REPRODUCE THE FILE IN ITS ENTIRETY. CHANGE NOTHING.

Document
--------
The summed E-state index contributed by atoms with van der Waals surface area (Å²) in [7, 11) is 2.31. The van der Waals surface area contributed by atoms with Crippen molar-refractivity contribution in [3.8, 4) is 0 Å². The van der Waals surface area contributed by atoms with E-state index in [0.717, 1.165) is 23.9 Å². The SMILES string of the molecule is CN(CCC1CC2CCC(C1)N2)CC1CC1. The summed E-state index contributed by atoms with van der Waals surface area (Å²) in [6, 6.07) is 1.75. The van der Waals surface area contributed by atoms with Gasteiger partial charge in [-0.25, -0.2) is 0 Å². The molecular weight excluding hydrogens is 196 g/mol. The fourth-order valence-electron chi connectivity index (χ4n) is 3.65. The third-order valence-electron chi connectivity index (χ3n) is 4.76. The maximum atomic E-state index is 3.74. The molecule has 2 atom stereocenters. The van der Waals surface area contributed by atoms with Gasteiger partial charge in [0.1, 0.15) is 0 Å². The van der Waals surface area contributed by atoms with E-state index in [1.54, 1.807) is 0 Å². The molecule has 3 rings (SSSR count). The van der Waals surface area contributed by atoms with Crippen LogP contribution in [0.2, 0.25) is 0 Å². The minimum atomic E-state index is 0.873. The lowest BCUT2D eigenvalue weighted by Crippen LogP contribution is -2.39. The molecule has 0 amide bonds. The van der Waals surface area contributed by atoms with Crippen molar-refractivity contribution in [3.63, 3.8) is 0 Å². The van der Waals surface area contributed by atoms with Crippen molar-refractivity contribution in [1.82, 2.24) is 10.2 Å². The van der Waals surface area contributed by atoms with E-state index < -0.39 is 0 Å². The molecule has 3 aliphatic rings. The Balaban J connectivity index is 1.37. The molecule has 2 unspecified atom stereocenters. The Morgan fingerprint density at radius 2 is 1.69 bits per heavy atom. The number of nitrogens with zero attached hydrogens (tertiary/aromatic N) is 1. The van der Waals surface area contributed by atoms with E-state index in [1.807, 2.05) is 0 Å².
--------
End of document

The summed E-state index contributed by atoms with van der Waals surface area (Å²) in [7, 11) is 2.31. The van der Waals surface area contributed by atoms with Crippen molar-refractivity contribution in [3.8, 4) is 0 Å². The van der Waals surface area contributed by atoms with E-state index in [0.717, 1.165) is 23.9 Å². The SMILES string of the molecule is CN(CCC1CC2CCC(C1)N2)CC1CC1. The summed E-state index contributed by atoms with van der Waals surface area (Å²) in [6, 6.07) is 1.75. The van der Waals surface area contributed by atoms with Gasteiger partial charge in [-0.25, -0.2) is 0 Å². The molecular weight excluding hydrogens is 196 g/mol. The fourth-order valence-electron chi connectivity index (χ4n) is 3.65. The third-order valence-electron chi connectivity index (χ3n) is 4.76. The maximum atomic E-state index is 3.74. The molecule has 2 atom stereocenters. The van der Waals surface area contributed by atoms with Gasteiger partial charge in [0.1, 0.15) is 0 Å². The van der Waals surface area contributed by atoms with E-state index in [1.54, 1.807) is 0 Å². The molecule has 3 rings (SSSR count). The van der Waals surface area contributed by atoms with Crippen LogP contribution in [0.2, 0.25) is 0 Å². The minimum atomic E-state index is 0.873. The lowest BCUT2D eigenvalue weighted by Crippen LogP contribution is -2.39. The molecule has 0 amide bonds. The van der Waals surface area contributed by atoms with Crippen molar-refractivity contribution in [3.63, 3.8) is 0 Å². The van der Waals surface area contributed by atoms with Crippen molar-refractivity contribution in [1.82, 2.24) is 10.2 Å². The van der Waals surface area contributed by atoms with E-state index < -0.39 is 0 Å². The molecule has 3 aliphatic rings. The Balaban J connectivity index is 1.37. The molecule has 2 unspecified atom stereocenters. The Morgan fingerprint density at radius 2 is 1.69 bits per heavy atom. The number of nitrogens with zero attached hydrogens (tertiary/aromatic N) is 1. The van der Waals surface area contributed by atoms with E-state index in [1.807, 2.05) is 0 Å².